Maryland Renaissance Festival and National Equality March

Basically copying my Yelp review for the Ren Fest:

This was my first renaissance festival. I was surprised at how affordable the food was (I had sort of been expecting Busch-Gardens-level expensive) and how delicious it was. I had macaroni and cheese on a stick (yes, it’s possible) and a baked potato and tried some of my boyfriend’s turkey leg. The shops actually had some high quality stuff (not kitschy at all). Watching the jousting was fun, and the German juggler had some cool tricks and was mostly funny. I was tempted to ride an elephant because I’ve always wanted to, but I wanted to save that experience for something more than a glorified pony ride. The best part is just watching the people. My boyfriend commented that it would be a time-traveler’s nightmare, and I bet he’s right. Nevertheless, it was good fun. I will second, however, another Yelper’s comment about people smoking – it was quite inescapable, so keep that in mind.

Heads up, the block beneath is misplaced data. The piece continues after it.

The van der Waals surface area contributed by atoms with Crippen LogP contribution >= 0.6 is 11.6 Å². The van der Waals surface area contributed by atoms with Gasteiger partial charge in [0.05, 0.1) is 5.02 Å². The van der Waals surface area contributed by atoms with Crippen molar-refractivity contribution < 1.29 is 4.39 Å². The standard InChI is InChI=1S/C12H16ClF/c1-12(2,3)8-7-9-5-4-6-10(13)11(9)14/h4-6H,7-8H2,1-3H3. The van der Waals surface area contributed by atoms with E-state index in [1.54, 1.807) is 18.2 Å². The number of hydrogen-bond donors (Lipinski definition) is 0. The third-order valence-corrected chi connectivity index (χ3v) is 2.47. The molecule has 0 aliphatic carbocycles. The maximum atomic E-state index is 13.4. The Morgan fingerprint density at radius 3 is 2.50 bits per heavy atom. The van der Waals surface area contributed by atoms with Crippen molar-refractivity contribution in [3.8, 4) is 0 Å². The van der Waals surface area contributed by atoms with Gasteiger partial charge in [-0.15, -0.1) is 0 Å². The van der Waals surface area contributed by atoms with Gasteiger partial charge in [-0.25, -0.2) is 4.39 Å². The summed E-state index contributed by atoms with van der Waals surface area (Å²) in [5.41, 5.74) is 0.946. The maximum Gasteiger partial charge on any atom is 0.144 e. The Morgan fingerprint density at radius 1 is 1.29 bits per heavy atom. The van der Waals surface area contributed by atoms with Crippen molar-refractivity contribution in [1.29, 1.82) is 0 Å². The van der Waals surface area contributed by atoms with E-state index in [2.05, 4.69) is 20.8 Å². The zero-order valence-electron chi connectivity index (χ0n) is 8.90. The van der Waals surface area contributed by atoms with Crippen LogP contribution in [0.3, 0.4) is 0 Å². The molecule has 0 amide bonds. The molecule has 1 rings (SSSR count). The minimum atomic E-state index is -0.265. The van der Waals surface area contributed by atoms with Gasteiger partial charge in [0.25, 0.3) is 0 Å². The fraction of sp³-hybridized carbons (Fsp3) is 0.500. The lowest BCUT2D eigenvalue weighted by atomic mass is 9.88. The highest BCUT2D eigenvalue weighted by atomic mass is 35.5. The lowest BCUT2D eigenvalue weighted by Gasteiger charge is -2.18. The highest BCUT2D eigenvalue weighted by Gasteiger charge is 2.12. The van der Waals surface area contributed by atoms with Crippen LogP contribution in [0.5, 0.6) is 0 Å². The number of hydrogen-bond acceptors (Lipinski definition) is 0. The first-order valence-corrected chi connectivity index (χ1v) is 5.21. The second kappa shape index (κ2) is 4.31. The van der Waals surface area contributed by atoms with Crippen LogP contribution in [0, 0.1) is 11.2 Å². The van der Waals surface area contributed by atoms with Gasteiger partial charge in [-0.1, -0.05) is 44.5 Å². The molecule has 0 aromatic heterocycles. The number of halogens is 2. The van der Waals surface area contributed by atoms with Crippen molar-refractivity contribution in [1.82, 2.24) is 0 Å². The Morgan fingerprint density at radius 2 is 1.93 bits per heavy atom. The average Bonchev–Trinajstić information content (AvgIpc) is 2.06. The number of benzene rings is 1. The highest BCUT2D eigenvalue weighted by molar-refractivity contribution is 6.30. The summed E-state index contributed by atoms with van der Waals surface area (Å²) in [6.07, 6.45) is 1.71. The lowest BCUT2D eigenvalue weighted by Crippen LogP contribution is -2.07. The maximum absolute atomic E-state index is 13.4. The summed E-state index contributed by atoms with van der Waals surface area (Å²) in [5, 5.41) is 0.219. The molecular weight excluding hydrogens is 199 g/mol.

As for the National Equality March, it was incredibly inspiring. Nothing like being with hundreds of thousands of people who are all gunning for the same change you want to see to brighten your day. On top of that, there was a spontaneous rainbow on the sunny, clear day, which we took as God’s approval. Of course. I believe in rights for everyone. I don’t think being slightly different should mean you hold less worth as a person in the eyes of politics. I stood by my LGBT friends and fellow allies as we marched passed the White House and up to our nation’s Capital Building. I took a lot of pictures which I will share later. There were many signs; some funny and some simply true. I only saw 3 protesters, and they weren’t doing a very convincing job. There were many states and colleges represented (people from Alaska, Princeton, U of Wisconsin, and Harvard, among those I saw). There are so many people who just want the same freedoms that the normative culture enjoy (marriage, the right to serve openly in the military, immigration rights, etc). I hope that the nation saw all of us in all our different shapes, sizes, colors, and personal identities and was inspired by that.

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